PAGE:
Skin biopsy was performed from the truncal lesions with scaling, which showed psoriasiform dermatitis with spongiosis and foci showing suprabasal clefting, intraepidermal separation, and acantholysis [Figure 3]. In view of the clinical picture of exfoliative dermatitis and the histopathological findings, a diagnosis of pemphigus group of disorders was considered, mainly pemphigus foliaceus, due to the absence of mucosal involvement. The patient was started on high-dose steroids at a dose of 1 mg/kg and immunomodulators (azathioprine 2 mg/kg) along with supportive care, to which there was a satisfactory response. Meanwhile, direct immunofluorescence (DIF) reports were found to be negative on repeated samples, and anti- desmoglein 1 and 3 antibody levels (by enzyme-linked immunosorbent assay) were also found to be normal. The patient was managed in the same line with remission of the lesions, but the diagnosis could not be confirmed; a possibility of pemphigus foliaceus was kept foremost due to the biopsy finding of intraepidermal separation, and DIF negativity and the normal autoantibody titers were attributed to treatment with systemic steroids. Pemphigus vulgaris was considered unlikely due to the absence of mucosal involvement.
His elder sister, a 53-year-old woman, came to our department 3 months later with itchy oozy macerated plaques over the groin [Figure 4]. As she was not responding to antifungals, skin biopsy was done which showed features, resembling her sibling’s biopsy findings, but acantholysis was more well- established, giving the characteristic “dilapidated brick wall” appearance, with minimal dyskeratosis [Figure 5]. DIF was negative here as well. With the characteristic clinical picture in the sister, the consistent histopathological findings in both the siblings, and DIF negativity, we diagnosed HHD in both the siblings. Literature search revealed that erythroderma can be a rare presenting feature of HHD, and retrospectively, the flexural onset of lesions supported this fact. However, genetic studies could not be done due to technical limitations.
The index patient was continued on systemic steroids and azathioprine with slow tapering of prednisolone and with azathioprine being continued at the same dose to maintain the remission. Topical tacrolimus was added for the flexural lesions. The sibling responded well to treatment with topical steroid-antibiotic combination and general supportive measures.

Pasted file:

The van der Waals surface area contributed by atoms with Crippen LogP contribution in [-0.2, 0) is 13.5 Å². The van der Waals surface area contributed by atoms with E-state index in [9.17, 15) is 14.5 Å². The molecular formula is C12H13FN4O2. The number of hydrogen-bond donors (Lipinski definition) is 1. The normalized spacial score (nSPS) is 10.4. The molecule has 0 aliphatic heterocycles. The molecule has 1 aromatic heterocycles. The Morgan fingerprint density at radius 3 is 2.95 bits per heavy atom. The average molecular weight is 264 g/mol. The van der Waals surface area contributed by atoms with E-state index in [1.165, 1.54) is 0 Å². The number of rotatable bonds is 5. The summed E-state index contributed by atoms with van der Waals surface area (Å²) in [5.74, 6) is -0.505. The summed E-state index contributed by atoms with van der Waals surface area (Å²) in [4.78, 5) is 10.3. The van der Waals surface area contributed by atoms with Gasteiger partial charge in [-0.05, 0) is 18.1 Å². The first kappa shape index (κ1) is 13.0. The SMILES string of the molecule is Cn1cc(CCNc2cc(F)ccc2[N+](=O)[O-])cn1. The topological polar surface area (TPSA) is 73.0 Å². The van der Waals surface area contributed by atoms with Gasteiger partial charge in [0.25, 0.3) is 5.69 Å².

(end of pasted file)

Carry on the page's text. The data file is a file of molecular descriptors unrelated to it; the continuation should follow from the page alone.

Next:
Although HHD presenting as exfoliative dermatitis is extremely rare, a literature search has revealed a few prior reports, and Stüttgen has reported three cases of generalized HHD, wherein there was no relevant family history in all three cases. Chave and Milligan have also described a case of acute generalized HHD which initially resembled erythema multiforme or toxic epidermal necrolysis. The important differential diagnoses of HHD include erythrasma, eczema, intertrigo, pemphigus vulgaris, pemphigus foliaceus, Darier’s disease, and dermatophytosis. In our case, due to the rare presentation as erythroderma, we had made the probable diagnosis of pemphigus foliaceus; however, in retrospect, the initial presentation as intertrigo, widespread acantholysis in histopathology, and DIF negativity were more suggestive of HHD. The sibling presenting with the classical features helped us to review the diagnosis. Iijima et al. have also reported HHD in siblings showing atypical clinical features, but in their cases, the diagnosis was confirmed by genetic analysis, which could not be done in ours due to technical limitations.
We report this case as HHD presenting as exfoliative dermatitis is extremely uncommon and can present a diagnostic dilemma. In this particular case, the sibling provided the final and crucial piece for solving this puzzle.